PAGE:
This Grilled-Cabbage Caesar Salad Is Even Better Than the Original
New York chef Andrew Carmellini’s interpretation of the classic swaps out romaine for warm fire-roasted cabbage
serves 4 to 6
1 hour 40 minutes
The menu at New York chef Andrew Carmellini's southern Italian-inspired restaurant Leuca has a lot going for it: inventive riffs on classic antipasti and pastas, Neapolitan-style pizza, and a showstopping roast suckling pig for two. But the dish that has stayed with us since opening day is a seasonal, seemingly humble special: grilled cabbage salad. Carmellini transforms the often ho-hum vegetable into the sweetest and smokiest version of itself by slow-roasting the heads over an open fire. The charred greens are then tossed with a zippy citrus-and-olive-oil dressing and loaded with umami-rich capers, anchovies, garlic, and grated pecorino—or "Caesar Flavors," according to the menu. Finished with crispy fried bread crumbs and a few of the tart marinated white anchovies known as boquerones, the dish is a masterpiece. So of course, we had to ask Carmellini how to make it.
Part of the charm of Leuca’s kitchen—visible from the street level above—is Carmellini’s affection for cooking with fire. In addition to a massive domed pizza oven, the restaurant also boasts an open hearth that’s used to grill all manner of meats and seasonal vegetables over a combination of oak and binchotan (Japanese charcoal).
In the absence of our own roaring hearth, we adapted this recipe for home kitchens by using a softer, more delicate savoy cabbage and a well-seasoned cast-iron grill pan. The result? Smoky-sweet vegetables that are charred and crispy on the outside and soft and silky on the inside. Since the majority of the ingredients are inexpensive (even if you buy the fanciest farmers’ market cabbage!), we recommend splurging on two items, if you can: aged pecorino and extra-virgin olive oil. Whether you serve the salad as a low-key main course or as a lavish side dish, this is cabbage worth celebrating. Here’s how to pull off your new favorite Caesar.
Start with the Right Cabbage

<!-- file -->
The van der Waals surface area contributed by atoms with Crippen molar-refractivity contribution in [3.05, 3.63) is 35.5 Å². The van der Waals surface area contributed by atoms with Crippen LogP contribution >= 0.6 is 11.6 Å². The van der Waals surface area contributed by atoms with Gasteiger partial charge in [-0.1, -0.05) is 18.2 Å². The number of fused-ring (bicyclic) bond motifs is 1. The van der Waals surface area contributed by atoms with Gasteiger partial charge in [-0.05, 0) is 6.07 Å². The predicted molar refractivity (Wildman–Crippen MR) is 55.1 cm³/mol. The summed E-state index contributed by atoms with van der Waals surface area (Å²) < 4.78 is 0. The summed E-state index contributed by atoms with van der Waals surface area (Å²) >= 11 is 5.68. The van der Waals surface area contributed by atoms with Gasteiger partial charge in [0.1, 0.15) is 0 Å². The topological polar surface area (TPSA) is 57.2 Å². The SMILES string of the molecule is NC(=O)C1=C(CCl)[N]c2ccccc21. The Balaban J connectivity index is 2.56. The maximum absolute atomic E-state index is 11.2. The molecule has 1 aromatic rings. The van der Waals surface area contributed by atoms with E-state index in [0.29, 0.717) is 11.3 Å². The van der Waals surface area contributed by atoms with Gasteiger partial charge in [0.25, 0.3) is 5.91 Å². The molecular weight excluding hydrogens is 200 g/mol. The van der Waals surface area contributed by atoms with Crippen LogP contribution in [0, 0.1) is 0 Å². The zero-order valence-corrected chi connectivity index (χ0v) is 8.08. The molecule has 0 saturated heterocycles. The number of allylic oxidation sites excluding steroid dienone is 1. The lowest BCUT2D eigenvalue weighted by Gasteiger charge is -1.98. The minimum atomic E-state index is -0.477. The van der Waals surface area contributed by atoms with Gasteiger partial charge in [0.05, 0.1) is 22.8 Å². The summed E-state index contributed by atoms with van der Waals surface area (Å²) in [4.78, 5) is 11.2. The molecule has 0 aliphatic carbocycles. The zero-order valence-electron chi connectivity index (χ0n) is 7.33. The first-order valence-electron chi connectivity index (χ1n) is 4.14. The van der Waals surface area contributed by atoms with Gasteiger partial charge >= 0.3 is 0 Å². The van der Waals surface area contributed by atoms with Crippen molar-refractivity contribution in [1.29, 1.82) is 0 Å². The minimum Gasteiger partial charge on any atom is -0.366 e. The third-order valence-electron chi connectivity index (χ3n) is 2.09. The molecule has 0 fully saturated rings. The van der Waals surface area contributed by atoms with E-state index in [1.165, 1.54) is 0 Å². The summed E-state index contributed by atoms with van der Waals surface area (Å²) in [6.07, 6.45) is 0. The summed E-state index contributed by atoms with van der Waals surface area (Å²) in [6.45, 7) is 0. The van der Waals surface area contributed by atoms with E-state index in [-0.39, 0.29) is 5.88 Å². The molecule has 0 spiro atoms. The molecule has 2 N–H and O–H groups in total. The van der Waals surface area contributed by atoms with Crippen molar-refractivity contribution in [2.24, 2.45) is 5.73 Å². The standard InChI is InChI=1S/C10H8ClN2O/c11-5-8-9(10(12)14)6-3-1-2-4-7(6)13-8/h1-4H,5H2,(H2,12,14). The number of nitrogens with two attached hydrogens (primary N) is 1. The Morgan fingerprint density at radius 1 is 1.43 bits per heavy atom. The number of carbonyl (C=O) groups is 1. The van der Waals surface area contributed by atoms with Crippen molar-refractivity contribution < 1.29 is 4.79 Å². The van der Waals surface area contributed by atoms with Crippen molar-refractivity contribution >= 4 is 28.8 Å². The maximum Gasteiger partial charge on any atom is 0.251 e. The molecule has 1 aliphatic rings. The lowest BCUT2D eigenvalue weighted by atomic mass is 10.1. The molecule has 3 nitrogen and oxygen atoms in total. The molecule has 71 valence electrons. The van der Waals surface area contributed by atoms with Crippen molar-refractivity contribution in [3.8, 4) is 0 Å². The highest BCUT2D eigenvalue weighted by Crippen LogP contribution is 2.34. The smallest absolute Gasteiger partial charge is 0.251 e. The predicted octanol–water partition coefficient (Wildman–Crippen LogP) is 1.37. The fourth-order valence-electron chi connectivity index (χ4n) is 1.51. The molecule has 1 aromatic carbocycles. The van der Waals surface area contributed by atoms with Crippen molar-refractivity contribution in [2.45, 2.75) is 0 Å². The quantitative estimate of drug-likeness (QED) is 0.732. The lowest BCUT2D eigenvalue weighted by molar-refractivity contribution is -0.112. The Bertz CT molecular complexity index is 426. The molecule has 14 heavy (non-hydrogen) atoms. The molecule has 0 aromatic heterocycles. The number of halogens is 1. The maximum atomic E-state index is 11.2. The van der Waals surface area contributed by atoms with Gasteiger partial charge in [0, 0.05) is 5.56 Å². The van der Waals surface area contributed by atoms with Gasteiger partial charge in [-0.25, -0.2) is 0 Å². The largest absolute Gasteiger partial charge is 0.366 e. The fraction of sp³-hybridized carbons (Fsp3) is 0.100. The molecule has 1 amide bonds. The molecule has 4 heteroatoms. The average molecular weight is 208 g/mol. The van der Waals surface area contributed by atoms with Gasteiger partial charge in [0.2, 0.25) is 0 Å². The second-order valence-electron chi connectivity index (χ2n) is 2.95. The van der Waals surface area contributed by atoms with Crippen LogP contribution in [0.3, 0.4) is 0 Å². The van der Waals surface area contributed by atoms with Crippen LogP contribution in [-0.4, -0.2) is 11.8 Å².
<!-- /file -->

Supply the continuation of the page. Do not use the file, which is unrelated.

At Leuca, Carmellini uses classic green or conical arrowhead cabbage; the densely packed leaves and firm cores hold up well to grilling over an open fire. To recreate the dish at home with these varieties, he suggests searing the vegetables in a skillet and finishing in the oven. We found that small heads of ruffled, more tender savoy cabbage cook more quickly and don’t require that second step. Cut them lengthwise through their cores into quarters.
Generously Salt the Greens
Liberally salting the cabbage ahead of time allows the wedges to soften and begin releasing some of their moisture. This step will generate steam during cooking, allowing the insides to cook as the outer edges sear.
Give the Leaves an Oil Rub
After salting, work a generous drizzle of olive oil into the cut sides of the cabbage. The oil serves two purposes: it seals the accumulating moisture into the leaves, preventing evaporation, and also keeps the wedges from sticking to the baking sheet as their sugars cook and caramelize.
Take Caesar Dressing Up a Notch
According to Carmellini, this salad was not originally conceived of as a "cabbage Caesar." He simply took the chargrilled greens and started adding ingredients that he thought would complement their smoky, faintly mustardy flavor: fresh citrus (zest and juice) and anchovies—components that just happen to make up the base of Caesar dressing. Two nontraditional additions give the dressing an extra kick: capers up the brininess of the vinaigrette, while golden raisins enhance the cabbage's caramelized sweetness and deliver a pleasant chew.